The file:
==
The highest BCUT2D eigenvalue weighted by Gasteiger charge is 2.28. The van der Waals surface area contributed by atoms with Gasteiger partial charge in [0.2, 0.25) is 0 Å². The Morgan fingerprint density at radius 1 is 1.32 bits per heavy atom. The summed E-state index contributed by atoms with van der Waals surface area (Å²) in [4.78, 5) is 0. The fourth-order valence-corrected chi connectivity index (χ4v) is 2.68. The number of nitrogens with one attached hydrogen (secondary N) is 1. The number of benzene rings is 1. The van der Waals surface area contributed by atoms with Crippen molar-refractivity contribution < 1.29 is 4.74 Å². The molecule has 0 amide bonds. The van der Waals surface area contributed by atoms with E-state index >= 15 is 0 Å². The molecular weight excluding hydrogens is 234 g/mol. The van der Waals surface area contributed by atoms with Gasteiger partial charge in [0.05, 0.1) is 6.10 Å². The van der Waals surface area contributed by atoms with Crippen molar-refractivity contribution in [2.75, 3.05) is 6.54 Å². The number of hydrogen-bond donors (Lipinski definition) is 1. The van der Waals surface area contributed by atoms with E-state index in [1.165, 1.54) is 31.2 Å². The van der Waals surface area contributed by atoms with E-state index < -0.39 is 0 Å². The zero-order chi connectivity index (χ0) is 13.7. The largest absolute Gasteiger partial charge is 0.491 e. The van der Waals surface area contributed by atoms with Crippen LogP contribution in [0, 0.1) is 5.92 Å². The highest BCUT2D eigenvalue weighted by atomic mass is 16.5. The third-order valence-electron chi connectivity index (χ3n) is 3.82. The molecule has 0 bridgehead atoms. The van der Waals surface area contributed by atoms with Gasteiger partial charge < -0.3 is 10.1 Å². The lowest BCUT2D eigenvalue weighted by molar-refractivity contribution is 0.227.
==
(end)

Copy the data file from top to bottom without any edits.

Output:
The highest BCUT2D eigenvalue weighted by Gasteiger charge is 2.28. The van der Waals surface area contributed by atoms with Gasteiger partial charge in [0.2, 0.25) is 0 Å². The Morgan fingerprint density at radius 1 is 1.32 bits per heavy atom. The summed E-state index contributed by atoms with van der Waals surface area (Å²) in [4.78, 5) is 0. The fourth-order valence-corrected chi connectivity index (χ4v) is 2.68. The number of nitrogens with one attached hydrogen (secondary N) is 1. The number of benzene rings is 1. The van der Waals surface area contributed by atoms with Crippen molar-refractivity contribution < 1.29 is 4.74 Å². The molecule has 0 amide bonds. The van der Waals surface area contributed by atoms with E-state index >= 15 is 0 Å². The molecular weight excluding hydrogens is 234 g/mol. The van der Waals surface area contributed by atoms with Gasteiger partial charge in [0.05, 0.1) is 6.10 Å². The van der Waals surface area contributed by atoms with Crippen molar-refractivity contribution in [2.75, 3.05) is 6.54 Å². The number of hydrogen-bond donors (Lipinski definition) is 1. The van der Waals surface area contributed by atoms with E-state index in [1.165, 1.54) is 31.2 Å². The van der Waals surface area contributed by atoms with E-state index < -0.39 is 0 Å². The zero-order chi connectivity index (χ0) is 13.7. The largest absolute Gasteiger partial charge is 0.491 e. The van der Waals surface area contributed by atoms with Crippen LogP contribution in [0, 0.1) is 5.92 Å². The highest BCUT2D eigenvalue weighted by atomic mass is 16.5. The third-order valence-electron chi connectivity index (χ3n) is 3.82. The molecule has 0 bridgehead atoms. The van der Waals surface area contributed by atoms with Gasteiger partial charge < -0.3 is 10.1 Å². The lowest BCUT2D eigenvalue weighted by molar-refractivity contribution is 0.227.